Wow what week last week was. I have been so busy grading and thinking about grading and did I mention I also have to think of research papers to write for my own classes as well? But the worst part of it? I don't remember accomplishing anything. Either way, it is great to be actually sitting down and relaxing for a bit since I have hardly had any time to do some of the more pleasurable things I enjoy, such as writing in my blog.
Actually, part of today's blog was written while riding the Blue Line, one of the three light rail lines that run through Los Angeles County, as I was en route to a church in Los Angeles for an assignment in my sociology of religion class (more on that later, maybe). I mentioned in an earlier entry that it may come as a surprise to many of you who know me and know how much I love driving, but I really dig taking public transportation. And despite the the criticism LA gets for having so much traffic and air pollution (deservedly so), the public transport system actually works quite well. Especially the closer you live to the region's core areas, such as downtown, Westwood, Century City and Hollywood.
But even living in Orange County (where public transportation is sometimes ridiculed), I am able to get quite a few places using the bus system
As a matter of fact, one of the reasons the greater Los Angeles area covers so much territory is precisely because at one time the region had what was arguably the most advanced inter-urban railway in the nation, if not the world. It was only after World War II and the rise of more two car families as well as the erosion of the city's central core as its main employment and retail center that the rail lines began to lose favor as well as money. Others say it was it a conspiracy between General Motors and US Rubber (Uniroyal) to destroy the rail lines and encourage the building of more freeways. More than likely it was a combination of the two.
As I said earlier, I love to drive. But a thrilling activity for me is not only using the public transportation system, but seeing how many places I can get using it. I like to call it urban exploring. For instance with LA's system, I can go most places (a combination of light rail and buses) for only $3. So I have gone places such as Santa Monica and the beach, Pasadena, the Getty Museum, the airport, and Disneyland all the way from home. And now that I work and go to school near downtown, I use public transportation as part of my daily commute which saves additional wear and tear on my vehicle - not to mention gas.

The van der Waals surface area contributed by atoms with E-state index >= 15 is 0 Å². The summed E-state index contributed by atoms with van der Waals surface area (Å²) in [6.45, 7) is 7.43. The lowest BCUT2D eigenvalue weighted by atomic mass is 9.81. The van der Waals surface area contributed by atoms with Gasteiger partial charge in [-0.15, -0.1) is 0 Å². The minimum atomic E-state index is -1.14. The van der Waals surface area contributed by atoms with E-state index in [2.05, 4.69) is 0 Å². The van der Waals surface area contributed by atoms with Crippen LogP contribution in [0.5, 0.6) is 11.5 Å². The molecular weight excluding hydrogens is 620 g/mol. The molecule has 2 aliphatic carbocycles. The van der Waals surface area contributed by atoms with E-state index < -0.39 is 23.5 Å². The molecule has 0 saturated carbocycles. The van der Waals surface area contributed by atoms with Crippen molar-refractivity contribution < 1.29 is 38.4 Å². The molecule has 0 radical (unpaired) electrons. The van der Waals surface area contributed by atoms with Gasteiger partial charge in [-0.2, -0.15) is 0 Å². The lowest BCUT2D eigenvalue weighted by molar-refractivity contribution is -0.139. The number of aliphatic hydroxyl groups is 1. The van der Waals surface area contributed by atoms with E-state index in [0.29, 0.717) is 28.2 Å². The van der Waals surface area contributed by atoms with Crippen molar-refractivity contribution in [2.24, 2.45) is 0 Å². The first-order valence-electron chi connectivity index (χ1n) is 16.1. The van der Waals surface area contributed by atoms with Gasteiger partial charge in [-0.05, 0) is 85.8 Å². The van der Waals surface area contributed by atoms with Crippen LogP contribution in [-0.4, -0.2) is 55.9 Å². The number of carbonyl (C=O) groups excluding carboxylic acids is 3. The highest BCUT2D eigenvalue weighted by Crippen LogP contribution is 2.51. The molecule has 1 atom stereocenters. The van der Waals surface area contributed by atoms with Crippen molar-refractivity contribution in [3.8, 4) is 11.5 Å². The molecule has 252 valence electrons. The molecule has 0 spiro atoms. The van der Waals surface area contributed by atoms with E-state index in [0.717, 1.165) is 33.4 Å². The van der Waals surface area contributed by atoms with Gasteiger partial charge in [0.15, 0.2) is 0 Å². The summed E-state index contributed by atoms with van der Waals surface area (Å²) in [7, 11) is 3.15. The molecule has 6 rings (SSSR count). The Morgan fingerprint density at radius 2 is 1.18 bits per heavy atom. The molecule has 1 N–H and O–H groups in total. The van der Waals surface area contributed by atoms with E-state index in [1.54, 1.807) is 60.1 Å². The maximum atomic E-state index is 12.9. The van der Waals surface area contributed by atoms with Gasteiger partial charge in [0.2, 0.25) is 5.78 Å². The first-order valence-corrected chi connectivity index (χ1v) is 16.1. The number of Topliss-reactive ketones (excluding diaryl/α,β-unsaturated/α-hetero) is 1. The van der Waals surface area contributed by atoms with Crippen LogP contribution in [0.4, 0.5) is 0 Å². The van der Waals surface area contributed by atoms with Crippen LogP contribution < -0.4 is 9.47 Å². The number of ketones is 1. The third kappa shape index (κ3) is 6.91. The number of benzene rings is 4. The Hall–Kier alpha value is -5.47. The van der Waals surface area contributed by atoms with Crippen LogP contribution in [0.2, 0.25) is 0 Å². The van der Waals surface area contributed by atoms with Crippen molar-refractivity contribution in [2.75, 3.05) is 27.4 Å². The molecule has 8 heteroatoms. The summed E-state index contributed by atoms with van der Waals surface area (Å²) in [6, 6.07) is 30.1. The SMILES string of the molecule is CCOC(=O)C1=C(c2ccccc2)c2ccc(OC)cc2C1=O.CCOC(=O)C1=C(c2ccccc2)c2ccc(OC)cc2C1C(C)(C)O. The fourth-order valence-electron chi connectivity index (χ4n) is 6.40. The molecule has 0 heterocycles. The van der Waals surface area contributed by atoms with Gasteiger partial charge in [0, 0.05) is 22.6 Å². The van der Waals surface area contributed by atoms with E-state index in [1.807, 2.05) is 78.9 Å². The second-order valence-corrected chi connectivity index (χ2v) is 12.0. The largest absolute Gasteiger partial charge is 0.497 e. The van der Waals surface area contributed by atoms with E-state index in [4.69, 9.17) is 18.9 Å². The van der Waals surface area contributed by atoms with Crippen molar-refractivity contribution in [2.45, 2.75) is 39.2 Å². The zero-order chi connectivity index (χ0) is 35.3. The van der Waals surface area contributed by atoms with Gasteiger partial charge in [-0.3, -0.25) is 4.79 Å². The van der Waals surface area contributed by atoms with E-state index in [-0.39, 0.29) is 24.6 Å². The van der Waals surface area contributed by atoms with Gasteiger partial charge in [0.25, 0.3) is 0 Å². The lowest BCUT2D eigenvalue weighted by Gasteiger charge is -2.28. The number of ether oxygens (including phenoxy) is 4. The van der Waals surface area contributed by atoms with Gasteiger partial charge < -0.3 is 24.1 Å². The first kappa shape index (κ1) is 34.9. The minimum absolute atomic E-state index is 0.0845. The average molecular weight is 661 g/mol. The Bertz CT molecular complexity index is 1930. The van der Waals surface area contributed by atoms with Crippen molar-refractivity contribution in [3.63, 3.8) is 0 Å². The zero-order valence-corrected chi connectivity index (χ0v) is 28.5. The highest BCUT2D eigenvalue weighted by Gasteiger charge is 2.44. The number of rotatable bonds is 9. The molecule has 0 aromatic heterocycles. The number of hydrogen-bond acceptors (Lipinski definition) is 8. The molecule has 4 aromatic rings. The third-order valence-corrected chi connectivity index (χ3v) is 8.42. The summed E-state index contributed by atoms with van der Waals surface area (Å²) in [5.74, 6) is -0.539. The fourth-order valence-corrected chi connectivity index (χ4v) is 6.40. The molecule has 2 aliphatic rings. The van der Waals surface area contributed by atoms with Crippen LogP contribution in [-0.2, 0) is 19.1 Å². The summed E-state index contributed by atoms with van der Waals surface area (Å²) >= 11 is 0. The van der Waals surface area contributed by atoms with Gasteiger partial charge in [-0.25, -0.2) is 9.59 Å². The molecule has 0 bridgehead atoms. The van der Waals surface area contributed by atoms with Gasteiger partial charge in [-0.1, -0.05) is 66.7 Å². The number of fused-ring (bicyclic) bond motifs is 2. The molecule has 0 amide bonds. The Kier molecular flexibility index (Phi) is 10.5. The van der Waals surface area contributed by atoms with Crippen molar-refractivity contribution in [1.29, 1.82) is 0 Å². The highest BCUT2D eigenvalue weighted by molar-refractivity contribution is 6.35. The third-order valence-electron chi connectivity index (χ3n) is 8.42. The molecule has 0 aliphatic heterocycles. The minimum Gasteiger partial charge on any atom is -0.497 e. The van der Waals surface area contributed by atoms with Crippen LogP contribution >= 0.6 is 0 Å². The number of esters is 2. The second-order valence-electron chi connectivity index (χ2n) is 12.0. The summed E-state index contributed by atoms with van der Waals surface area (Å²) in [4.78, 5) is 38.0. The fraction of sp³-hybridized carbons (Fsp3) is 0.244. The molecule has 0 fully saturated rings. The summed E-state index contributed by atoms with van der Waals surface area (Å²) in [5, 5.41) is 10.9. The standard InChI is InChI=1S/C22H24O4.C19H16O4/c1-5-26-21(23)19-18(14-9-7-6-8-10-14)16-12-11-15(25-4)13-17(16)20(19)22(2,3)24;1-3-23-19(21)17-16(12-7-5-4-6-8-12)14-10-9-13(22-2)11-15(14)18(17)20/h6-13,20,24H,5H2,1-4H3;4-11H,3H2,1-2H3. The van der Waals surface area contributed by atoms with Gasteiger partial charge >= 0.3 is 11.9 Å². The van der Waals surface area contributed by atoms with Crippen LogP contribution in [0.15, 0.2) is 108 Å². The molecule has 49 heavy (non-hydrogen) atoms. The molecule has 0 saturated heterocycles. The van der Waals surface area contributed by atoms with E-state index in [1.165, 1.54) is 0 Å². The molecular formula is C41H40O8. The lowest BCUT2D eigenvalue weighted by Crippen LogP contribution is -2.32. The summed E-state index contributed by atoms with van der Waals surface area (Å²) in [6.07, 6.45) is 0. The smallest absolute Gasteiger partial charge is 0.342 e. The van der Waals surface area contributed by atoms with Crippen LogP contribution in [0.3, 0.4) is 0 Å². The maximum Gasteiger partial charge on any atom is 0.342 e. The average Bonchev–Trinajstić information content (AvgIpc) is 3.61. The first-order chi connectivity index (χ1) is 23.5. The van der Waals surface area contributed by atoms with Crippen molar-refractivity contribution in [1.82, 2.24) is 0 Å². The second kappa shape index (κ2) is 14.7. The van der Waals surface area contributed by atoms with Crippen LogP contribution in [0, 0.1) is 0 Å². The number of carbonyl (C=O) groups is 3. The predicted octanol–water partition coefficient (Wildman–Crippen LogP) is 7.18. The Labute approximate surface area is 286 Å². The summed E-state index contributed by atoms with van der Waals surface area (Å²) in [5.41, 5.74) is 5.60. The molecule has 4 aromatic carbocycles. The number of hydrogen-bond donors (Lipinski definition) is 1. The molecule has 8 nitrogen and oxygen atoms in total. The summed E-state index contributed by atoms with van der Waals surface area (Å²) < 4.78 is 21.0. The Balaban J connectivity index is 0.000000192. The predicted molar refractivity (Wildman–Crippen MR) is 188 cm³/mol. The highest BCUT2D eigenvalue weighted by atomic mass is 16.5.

I also get excited when I visit other cities such as the Bay Area, Chicago, and New York, because it means I can get to and fro using those cities' extensive urban public transportation systems. Chicago's is especially well thought out since both of the city's major airports (Midway and O'Hare) are served by light rail with terminals. Something I so wish was true in Los Angeles.
Now there are some drawbacks to relying on public transportation, especially for long excursions. For one, it can be very time consuming. In spite of the fact that I can do things such as relax and read (or even sleep) while riding, I don't really save any time. And if I should awake late or get delayed somewhere, it could mean waiting an extra 30 or 45 minutes for the next bus (this is especially true in areas where many fewer people ride public transportation).
Another irksome factor can be fellow passengers. While I have never felt threatened physically while riding, I do get annoyed by some things such as stinky passengers. My most unforgettable experience had to be a trip on the "A" Train in New York as I went from Penn Station to JFK. I was loaded down with luggage and trinkets and I was exhausted, so when I entered the train and plopped my behind down, it wasn't until the doors closed that I realized I was engulfed by an overwhelmingly atrocious odor. But I had too much on me and I was too tired to grab all my stuff and try to find another more pleasantly smelling car. So I held my breath for the next 30 minutes until I reached my destination.
Rudeness is another thing I often experience. For instance, why do people think they can just slide up from the side and get in front of you with out even saying, "excuse me?" I am so tempted to say something, but I figure it's a battle not even worth fighting since it has never caused me to miss a train or a bus.
Another incident of rudeness, which I just happen to run into this past Sunday was that of a blaring stereo. As most of you can tell by the tone of my writing, I am fairly permissive. But did all of the passengers on the northbound Blue Line train really need to be subjected to some crappy gansta rap? This isn't 1979. But check this, the guy was not carrying a boom box, but instead he had a boom bag - stuffed with speakers. It was utterly ridiculous. Oh how I fantasized about going up to him and turning off the music. Of course that is where the fantasy ends and the nightmare begins after he stabs me with a screwdriver multiple times. So let's just say I seethed inside.
Despite the drawbacks, I find public transportation an excellent way to do urban exploring where you can discover and move about a city cheaply and efficiently. I hope you get a chance to do some urban exploring of your own very soon.
Well, I gotta scoot.